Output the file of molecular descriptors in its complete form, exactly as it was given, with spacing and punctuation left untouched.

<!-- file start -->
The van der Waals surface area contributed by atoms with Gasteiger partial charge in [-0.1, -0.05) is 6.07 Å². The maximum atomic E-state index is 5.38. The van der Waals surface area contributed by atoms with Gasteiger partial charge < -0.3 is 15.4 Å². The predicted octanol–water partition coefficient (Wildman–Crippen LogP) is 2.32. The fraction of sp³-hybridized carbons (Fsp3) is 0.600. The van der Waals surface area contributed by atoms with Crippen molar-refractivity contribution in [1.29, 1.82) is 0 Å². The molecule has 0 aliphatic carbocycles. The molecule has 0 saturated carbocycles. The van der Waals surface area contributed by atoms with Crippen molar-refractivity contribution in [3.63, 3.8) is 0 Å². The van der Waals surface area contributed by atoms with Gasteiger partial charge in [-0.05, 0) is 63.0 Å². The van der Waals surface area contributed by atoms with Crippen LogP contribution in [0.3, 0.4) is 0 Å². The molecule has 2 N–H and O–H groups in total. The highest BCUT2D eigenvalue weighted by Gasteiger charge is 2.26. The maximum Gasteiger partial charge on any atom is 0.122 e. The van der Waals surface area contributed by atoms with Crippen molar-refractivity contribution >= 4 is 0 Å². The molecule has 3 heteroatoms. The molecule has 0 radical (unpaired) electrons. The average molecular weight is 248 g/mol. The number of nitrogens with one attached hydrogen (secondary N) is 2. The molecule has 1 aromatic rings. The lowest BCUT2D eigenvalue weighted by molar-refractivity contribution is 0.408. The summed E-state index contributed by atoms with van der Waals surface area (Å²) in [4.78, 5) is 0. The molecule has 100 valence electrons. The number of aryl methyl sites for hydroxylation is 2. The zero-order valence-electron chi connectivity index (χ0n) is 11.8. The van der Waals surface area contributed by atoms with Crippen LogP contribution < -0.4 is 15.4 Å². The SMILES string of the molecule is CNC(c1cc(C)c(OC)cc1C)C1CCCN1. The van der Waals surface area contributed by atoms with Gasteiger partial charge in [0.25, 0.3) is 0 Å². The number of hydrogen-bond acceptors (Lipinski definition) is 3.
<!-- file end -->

The van der Waals surface area contributed by atoms with Gasteiger partial charge in [-0.1, -0.05) is 6.07 Å². The maximum atomic E-state index is 5.38. The van der Waals surface area contributed by atoms with Gasteiger partial charge < -0.3 is 15.4 Å². The predicted octanol–water partition coefficient (Wildman–Crippen LogP) is 2.32. The fraction of sp³-hybridized carbons (Fsp3) is 0.600. The van der Waals surface area contributed by atoms with Crippen molar-refractivity contribution in [1.29, 1.82) is 0 Å². The molecule has 0 aliphatic carbocycles. The molecule has 0 saturated carbocycles. The van der Waals surface area contributed by atoms with Crippen molar-refractivity contribution in [3.63, 3.8) is 0 Å². The van der Waals surface area contributed by atoms with Gasteiger partial charge in [-0.05, 0) is 63.0 Å². The van der Waals surface area contributed by atoms with Crippen LogP contribution in [0.3, 0.4) is 0 Å². The molecule has 2 N–H and O–H groups in total. The highest BCUT2D eigenvalue weighted by Gasteiger charge is 2.26. The maximum Gasteiger partial charge on any atom is 0.122 e. The van der Waals surface area contributed by atoms with Crippen molar-refractivity contribution >= 4 is 0 Å². The molecule has 3 heteroatoms. The molecule has 0 radical (unpaired) electrons. The average molecular weight is 248 g/mol. The number of nitrogens with one attached hydrogen (secondary N) is 2. The molecule has 1 aromatic rings. The lowest BCUT2D eigenvalue weighted by molar-refractivity contribution is 0.408. The summed E-state index contributed by atoms with van der Waals surface area (Å²) in [4.78, 5) is 0. The molecule has 100 valence electrons. The number of aryl methyl sites for hydroxylation is 2. The zero-order valence-electron chi connectivity index (χ0n) is 11.8. The van der Waals surface area contributed by atoms with Crippen LogP contribution < -0.4 is 15.4 Å². The SMILES string of the molecule is CNC(c1cc(C)c(OC)cc1C)C1CCCN1. The van der Waals surface area contributed by atoms with Gasteiger partial charge in [0.25, 0.3) is 0 Å². The number of hydrogen-bond acceptors (Lipinski definition) is 3.